Pigmentation: Causes and ways to reduce or avoid it
- August 13, 2015
We all know that we tan when our skin is exposed to the sun.
This happens because some of our skin cells release a reddish-brown pigment called ‘melanin’, which protects the skin from the sun by absorbing its UV rays. Melanin is also what gives our skin and hair its colour.1
Sometimes, however, in a condition known as ‘hyperpigmentation’ (or, simply, ‘pigmentation’) the production of melanin goes into overdrive, leaving spots of excess melanin in the skin. This makes certain patches of our skin turn to a darker shade.
What causes this excess production of melanin? For one, constant exposure to the sun’s UV rays creates free radical damage in the skin.2 Pigmentation can be one of these signs, with the actual damage generally taking place far before any physical evidence of them is seen.3 Our genetic make up and hormonal imbalances also affect the production of melanin in our skin.
While there are several types of treatments currently being explored (like depigmentation agents and lasers), not all of these are recommended since they could cause skin trauma and worsen the situation.
The most effective way to treat pigmentation seems to be by protecting the skin from the sun’s UV rays.
Apart from physically protecting ourselves from the sun (through a broad-spectrum sunscreen), we can also try to protect ourselves internally, with the help of antioxidants.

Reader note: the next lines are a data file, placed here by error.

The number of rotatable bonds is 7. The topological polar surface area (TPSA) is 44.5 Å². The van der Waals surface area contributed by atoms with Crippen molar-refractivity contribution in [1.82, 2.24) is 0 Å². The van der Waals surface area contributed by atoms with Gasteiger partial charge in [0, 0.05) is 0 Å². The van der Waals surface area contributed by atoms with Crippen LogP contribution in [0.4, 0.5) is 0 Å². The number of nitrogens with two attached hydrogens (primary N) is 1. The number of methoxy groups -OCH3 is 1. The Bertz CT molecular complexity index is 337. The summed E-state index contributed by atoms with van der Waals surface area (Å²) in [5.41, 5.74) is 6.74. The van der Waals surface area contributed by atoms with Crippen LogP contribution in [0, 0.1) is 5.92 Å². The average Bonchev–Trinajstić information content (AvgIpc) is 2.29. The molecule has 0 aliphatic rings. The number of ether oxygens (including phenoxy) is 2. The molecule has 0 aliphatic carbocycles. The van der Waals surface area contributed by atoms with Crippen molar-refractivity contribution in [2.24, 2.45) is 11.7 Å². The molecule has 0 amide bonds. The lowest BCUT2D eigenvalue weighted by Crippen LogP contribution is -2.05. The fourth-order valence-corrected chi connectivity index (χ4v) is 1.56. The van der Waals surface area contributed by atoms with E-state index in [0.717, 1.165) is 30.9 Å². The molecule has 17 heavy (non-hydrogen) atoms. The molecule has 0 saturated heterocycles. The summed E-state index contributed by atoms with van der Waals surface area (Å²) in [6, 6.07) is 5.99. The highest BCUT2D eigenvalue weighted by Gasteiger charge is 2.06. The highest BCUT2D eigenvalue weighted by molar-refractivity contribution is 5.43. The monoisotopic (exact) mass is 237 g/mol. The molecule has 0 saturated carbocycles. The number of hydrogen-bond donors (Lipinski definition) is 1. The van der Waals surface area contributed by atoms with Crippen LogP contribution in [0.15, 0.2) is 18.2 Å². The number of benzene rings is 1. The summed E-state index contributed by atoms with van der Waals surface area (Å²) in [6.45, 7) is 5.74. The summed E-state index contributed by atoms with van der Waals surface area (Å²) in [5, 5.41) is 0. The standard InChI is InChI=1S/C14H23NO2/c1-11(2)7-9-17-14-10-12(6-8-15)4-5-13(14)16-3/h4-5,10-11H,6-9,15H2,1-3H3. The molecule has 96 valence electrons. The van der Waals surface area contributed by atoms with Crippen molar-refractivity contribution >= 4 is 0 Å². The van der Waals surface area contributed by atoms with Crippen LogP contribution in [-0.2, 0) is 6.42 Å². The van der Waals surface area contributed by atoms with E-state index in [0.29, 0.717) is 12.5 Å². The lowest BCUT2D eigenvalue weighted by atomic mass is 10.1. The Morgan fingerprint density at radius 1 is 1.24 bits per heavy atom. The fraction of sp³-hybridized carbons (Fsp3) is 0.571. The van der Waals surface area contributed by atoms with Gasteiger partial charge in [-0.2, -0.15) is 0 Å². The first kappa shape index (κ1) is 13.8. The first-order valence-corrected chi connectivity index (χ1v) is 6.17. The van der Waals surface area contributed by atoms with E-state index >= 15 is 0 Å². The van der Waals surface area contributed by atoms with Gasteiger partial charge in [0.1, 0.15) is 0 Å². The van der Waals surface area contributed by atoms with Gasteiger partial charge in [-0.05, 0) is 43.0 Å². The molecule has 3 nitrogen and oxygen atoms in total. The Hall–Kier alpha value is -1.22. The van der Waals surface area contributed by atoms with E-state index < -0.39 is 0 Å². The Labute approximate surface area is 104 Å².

Antioxidants are molecules that stabilise free radicals, preventing them from causing damage, and even reducing the damage they cause. While the body has its own natural antioxidants, a bad diet and environmental factors (like pollution) can create more free radicals than they’re able to keep up with.
Increasing our consumption of foods rich in antioxidants is always a great idea. Especially:
Antioxidants that bind to copper.
The body needs copper in order to produce melanin. Some antioxidants bind themselves to copper, leaving it unavailable for melanin production – a simple but easy way to combat excess melanin.
Vitamin C is a great example of these antioxidants. Foods rich in vitamin C include bell peppers, dark leafy vegetables, citrus fruits (like oranges), tomatoes, peas and papayas.
And antioxidants that preserve the body’s natural antioxidants.
Some antioxidants like vitamin E and lycopene (an antioxidant that gives tomatoes their red colour) can neutralise the free radicals before they create damage. This leaves the body’s natural antioxidants free to maintain the skin’s health in other ways.4
Interestingly, combining vitamin C and vitamin E has been shown to have more effective and longer-lasting results. In one study, the application of vitamin C and E together on the skin of mice diminished tanning by 70-80%!5
For those of us who find it difficult to get enough of these nutrients in our everyday diet, it may be time to look at getting them through supplements. After all, their benefits don’t stop at addressing skin pigmentation, but go on to play an extremely important role in maintaining (or improving, for that matter) our health in vast, profound ways.
1. Lin JY, et al.Nature 2007, 445(7130): 843-850.
2. van Drielen K, et al.The British journal of dermatology 2015.
3. Heenen M, et al.Journal of photochemistry and photobiology B, Biology 2001, 63(1-3): 84-87.
4. Briganti S, et al.Pigment cell research / sponsored by the European Society for Pigment Cell Research and the International Pigment Cell Society 2003, 16(2): 101-110.
5. Quevedo WC, Jr., et al.Pigment cell research / sponsored by the European Society for Pigment Cell Research and the International Pigment Cell Society 2000,13(2): 89-98.
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